CP Abandons the Rogers Pass Tunnel Project

In the face of insurmountable technical difficulties CP Rail has decided to abandon the Rogers Pass Tunnel Project. This is a terrible blow to the company which has been forced to look at alternatives such as electrification.

The problem stems from a unique strain of sightless mice that live in the old Connaught Tunnel. They moved into the tunnel shortly after construction, living on the grain that fell out of the boxcars passing through. Successive generations have been able to live without the need for sight and the Connaught Tunnel Sightless Mouse is now a distinct breed that is found nowhere else.

A distinguished animal psychologist explains:
"This is a perfect example of an animal adapting to its environment. We call it 'tunnel vision' and it is also found in people who have worked in the Civil Service for any length of time. The Tunnel Mouse has never been bred in captivity. When exposed to daylight it runs round and around in circles until it disappears up its own portal."
A few years ago, Greenpeace, the conservation group, made strong protests about the phasing out of the boxcar in favour of the hopper cars for grain. The new cars leaked far less that the older ones and caused a severe reduction in the numbers of Tunnel Mice. The specifications for the outlet gate mechanisms were subsequently modified to allow sufficient leakage of grain to sustain the Tunnel Mouse population.

The completion of the Rogers Pass Tunnel Project would have meant that only empty eastbound trains would have used the old tunnel thus starving the Tunnel Mice into oblivion. CP Rail had originally planned to issue conductors of eastbound trains with a bucket of grain with instructions to broadcast it from the rear platform of the caboose while traversing the tunnel. The Canada Grains Council had been consulted and supported the scheme as a good way of helping to get rid of the surplus prairie grain crop. The CGC suggested that only high quality wheat be used because tests had shown that lower grades could produce a condition known as Tunnel Mouse Tummy Ache. The whole scheme was dropped with the imminent demise of the caboose. CP Rail were also concerned that there would be a build up of buckets at the east-end of the tunnel.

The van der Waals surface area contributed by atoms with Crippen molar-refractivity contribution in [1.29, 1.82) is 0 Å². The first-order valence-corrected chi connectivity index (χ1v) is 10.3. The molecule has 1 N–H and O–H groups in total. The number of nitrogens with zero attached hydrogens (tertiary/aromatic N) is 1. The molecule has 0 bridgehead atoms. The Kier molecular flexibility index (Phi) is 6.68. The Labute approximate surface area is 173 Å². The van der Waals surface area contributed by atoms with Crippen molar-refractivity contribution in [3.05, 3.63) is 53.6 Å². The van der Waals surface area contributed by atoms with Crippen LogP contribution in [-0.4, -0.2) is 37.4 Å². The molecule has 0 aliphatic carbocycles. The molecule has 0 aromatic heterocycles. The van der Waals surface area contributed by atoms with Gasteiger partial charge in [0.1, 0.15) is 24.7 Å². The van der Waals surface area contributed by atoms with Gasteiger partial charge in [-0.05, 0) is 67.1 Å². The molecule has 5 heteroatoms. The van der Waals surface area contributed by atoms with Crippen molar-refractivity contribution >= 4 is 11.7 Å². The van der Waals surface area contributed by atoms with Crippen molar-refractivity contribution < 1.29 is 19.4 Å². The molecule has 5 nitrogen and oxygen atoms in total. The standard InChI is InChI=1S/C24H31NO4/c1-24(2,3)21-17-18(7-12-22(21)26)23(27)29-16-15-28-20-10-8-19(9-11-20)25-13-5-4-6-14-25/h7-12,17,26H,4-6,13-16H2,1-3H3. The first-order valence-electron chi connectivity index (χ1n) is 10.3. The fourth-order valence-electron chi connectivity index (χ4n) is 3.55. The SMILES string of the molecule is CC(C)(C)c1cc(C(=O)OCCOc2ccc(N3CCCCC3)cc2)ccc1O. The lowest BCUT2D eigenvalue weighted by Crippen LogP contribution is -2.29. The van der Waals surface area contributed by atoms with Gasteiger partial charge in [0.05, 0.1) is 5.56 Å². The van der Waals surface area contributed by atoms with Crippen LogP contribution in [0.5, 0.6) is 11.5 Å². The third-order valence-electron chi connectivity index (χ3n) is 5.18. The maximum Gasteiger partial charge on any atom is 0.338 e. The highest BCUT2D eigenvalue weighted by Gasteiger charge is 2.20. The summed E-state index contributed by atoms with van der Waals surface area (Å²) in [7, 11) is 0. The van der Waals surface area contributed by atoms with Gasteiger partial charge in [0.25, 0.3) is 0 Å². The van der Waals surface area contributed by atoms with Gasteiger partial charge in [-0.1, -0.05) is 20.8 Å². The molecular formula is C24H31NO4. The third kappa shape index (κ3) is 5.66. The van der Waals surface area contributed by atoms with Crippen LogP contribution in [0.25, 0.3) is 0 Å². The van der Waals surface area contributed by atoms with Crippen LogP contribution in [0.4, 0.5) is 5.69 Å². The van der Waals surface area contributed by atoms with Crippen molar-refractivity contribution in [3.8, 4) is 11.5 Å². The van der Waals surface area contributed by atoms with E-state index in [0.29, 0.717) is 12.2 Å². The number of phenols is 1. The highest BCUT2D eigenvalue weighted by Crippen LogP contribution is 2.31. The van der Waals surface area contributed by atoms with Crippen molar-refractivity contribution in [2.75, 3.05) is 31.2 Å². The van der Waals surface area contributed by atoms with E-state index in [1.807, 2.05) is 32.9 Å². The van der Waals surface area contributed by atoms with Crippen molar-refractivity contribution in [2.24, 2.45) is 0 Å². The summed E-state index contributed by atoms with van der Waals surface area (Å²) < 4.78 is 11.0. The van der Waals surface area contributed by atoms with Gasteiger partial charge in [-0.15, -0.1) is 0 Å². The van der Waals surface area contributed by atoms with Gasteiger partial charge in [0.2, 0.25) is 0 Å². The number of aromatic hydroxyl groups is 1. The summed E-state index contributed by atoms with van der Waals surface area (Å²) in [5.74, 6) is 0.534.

VIA was anxious to distribute the grain from the "The Canadian". An expensive feasibility study was carried out but they came to the conclusion that it would be impossible to train their crews to carry out this difficult job. In any case why should they throw better food to the mice than they throw at their passengers.

CP Rail also considered the possibility of catching the Tunnel Mice and transferring them to the new tunnel. The sightless mice have developed a radar sensing system somewhat similar to the bat and it has not proved possible to catch any of them. The Assistant Superintendent was instructed to enter the tunnel and lure them out with some cheese attached to a long piece of string. The Tunnel Mouse, with a steady diet of grain, does not like cheese and this initiative also failed. As one wag put it:
"It would have been a case of the blind leading the blind!"
With the fate of this unique piece of our Canadian heritage in the balance, environmental groups banded together to mount a vigorous and ultimately successful campaign to stop the work that would have obliterated the Tunnel Mouse. A spokesman for the group explained:
"When they got rid of steam locomotives they destroyed the habitat of the Canadian Tender Trout. This rare fish had become adapted to locomotive tenders. It found its way in there through fish eggs in water taken from local streams. It was threatened with the changeover from steam to diesel. We fought to make the railways tow an old locomotive tender behind every diesel. We were unsuccessful that time and this strengthened our resolve to save the Tunnel Mouse."
And so the future of this unique furry creature with well developed whiskers would appear to be assured. A further fight is in the offing however. It seems that the unique sensing system developed by the Tunnel Mouse is affected by electric currents over 12 volts. Eddy currents from high voltage overhead wires cause it to react as if it were exposed to daylight. CP Rail feel that they can overcome this problem and a new locomotive is on the drawing board. Produced by a consortium of GM and Athearn, it will be known as the SD60-C (the "C" stands for the new Can type DC traction motor).

The last word must lie with the railway. A CP Rail spokesman was heard to mutter on April 1st:
"If your new Honda is delayed in delivery from Japan you had better blame it on the Tunnel Mouse."

Bytown Railway Society, Branchline, April 1987.

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